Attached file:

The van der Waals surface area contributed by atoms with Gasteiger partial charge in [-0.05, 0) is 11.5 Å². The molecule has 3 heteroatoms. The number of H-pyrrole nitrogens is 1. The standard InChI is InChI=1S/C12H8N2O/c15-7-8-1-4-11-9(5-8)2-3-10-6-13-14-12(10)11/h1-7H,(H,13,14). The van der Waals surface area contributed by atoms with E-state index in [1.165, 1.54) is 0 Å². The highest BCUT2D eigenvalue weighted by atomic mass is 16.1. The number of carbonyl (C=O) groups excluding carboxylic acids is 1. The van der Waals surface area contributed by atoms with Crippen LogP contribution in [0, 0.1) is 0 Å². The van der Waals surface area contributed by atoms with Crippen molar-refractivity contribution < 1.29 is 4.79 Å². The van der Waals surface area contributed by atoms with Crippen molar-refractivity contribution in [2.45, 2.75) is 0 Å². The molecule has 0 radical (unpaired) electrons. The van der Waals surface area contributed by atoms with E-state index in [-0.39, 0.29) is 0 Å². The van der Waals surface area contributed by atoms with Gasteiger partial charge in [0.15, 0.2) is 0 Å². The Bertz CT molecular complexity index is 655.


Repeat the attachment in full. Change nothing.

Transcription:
The van der Waals surface area contributed by atoms with Gasteiger partial charge in [-0.05, 0) is 11.5 Å². The molecule has 3 heteroatoms. The number of H-pyrrole nitrogens is 1. The standard InChI is InChI=1S/C12H8N2O/c15-7-8-1-4-11-9(5-8)2-3-10-6-13-14-12(10)11/h1-7H,(H,13,14). The van der Waals surface area contributed by atoms with E-state index in [1.165, 1.54) is 0 Å². The highest BCUT2D eigenvalue weighted by atomic mass is 16.1. The number of carbonyl (C=O) groups excluding carboxylic acids is 1. The van der Waals surface area contributed by atoms with Crippen LogP contribution in [0, 0.1) is 0 Å². The van der Waals surface area contributed by atoms with Crippen molar-refractivity contribution < 1.29 is 4.79 Å². The van der Waals surface area contributed by atoms with Crippen molar-refractivity contribution in [2.45, 2.75) is 0 Å². The molecule has 0 radical (unpaired) electrons. The van der Waals surface area contributed by atoms with E-state index in [-0.39, 0.29) is 0 Å². The van der Waals surface area contributed by atoms with Gasteiger partial charge in [0.15, 0.2) is 0 Å². The Bertz CT molecular complexity index is 655.